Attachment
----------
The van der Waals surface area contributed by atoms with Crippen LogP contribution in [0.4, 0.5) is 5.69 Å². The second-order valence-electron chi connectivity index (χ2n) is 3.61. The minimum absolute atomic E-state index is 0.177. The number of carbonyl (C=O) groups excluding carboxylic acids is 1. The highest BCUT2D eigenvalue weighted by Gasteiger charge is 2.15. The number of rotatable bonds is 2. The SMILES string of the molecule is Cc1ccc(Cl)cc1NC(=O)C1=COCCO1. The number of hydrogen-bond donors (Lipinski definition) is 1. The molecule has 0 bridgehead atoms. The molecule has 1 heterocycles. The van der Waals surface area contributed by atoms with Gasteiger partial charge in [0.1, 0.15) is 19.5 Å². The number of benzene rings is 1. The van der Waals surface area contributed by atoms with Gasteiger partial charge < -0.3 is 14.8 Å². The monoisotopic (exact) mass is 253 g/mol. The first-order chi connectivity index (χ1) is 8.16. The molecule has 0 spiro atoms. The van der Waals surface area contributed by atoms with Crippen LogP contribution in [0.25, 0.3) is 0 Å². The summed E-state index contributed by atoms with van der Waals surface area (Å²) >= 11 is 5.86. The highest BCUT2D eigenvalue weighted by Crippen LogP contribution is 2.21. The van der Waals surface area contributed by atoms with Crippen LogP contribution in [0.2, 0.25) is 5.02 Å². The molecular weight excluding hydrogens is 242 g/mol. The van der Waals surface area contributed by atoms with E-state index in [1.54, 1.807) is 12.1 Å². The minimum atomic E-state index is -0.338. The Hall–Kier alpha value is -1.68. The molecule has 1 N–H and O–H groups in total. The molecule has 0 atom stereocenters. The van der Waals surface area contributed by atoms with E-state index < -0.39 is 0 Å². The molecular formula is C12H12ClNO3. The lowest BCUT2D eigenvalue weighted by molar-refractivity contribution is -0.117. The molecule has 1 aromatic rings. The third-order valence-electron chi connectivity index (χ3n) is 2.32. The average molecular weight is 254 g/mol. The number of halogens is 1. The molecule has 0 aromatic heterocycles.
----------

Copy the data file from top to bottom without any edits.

The van der Waals surface area contributed by atoms with Crippen LogP contribution in [0.4, 0.5) is 5.69 Å². The second-order valence-electron chi connectivity index (χ2n) is 3.61. The minimum absolute atomic E-state index is 0.177. The number of carbonyl (C=O) groups excluding carboxylic acids is 1. The highest BCUT2D eigenvalue weighted by Gasteiger charge is 2.15. The number of rotatable bonds is 2. The SMILES string of the molecule is Cc1ccc(Cl)cc1NC(=O)C1=COCCO1. The number of hydrogen-bond donors (Lipinski definition) is 1. The molecule has 0 bridgehead atoms. The molecule has 1 heterocycles. The van der Waals surface area contributed by atoms with Gasteiger partial charge in [0.1, 0.15) is 19.5 Å². The number of benzene rings is 1. The van der Waals surface area contributed by atoms with Gasteiger partial charge < -0.3 is 14.8 Å². The monoisotopic (exact) mass is 253 g/mol. The first-order chi connectivity index (χ1) is 8.16. The molecule has 0 spiro atoms. The van der Waals surface area contributed by atoms with Crippen LogP contribution in [0.25, 0.3) is 0 Å². The summed E-state index contributed by atoms with van der Waals surface area (Å²) >= 11 is 5.86. The highest BCUT2D eigenvalue weighted by Crippen LogP contribution is 2.21. The van der Waals surface area contributed by atoms with Crippen LogP contribution in [0.2, 0.25) is 5.02 Å². The molecular weight excluding hydrogens is 242 g/mol. The van der Waals surface area contributed by atoms with E-state index in [1.54, 1.807) is 12.1 Å². The minimum atomic E-state index is -0.338. The Hall–Kier alpha value is -1.68. The molecule has 1 N–H and O–H groups in total. The molecule has 0 atom stereocenters. The van der Waals surface area contributed by atoms with E-state index < -0.39 is 0 Å². The molecular formula is C12H12ClNO3. The lowest BCUT2D eigenvalue weighted by molar-refractivity contribution is -0.117. The molecule has 1 aromatic rings. The third-order valence-electron chi connectivity index (χ3n) is 2.32. The average molecular weight is 254 g/mol. The number of halogens is 1. The molecule has 0 aromatic heterocycles.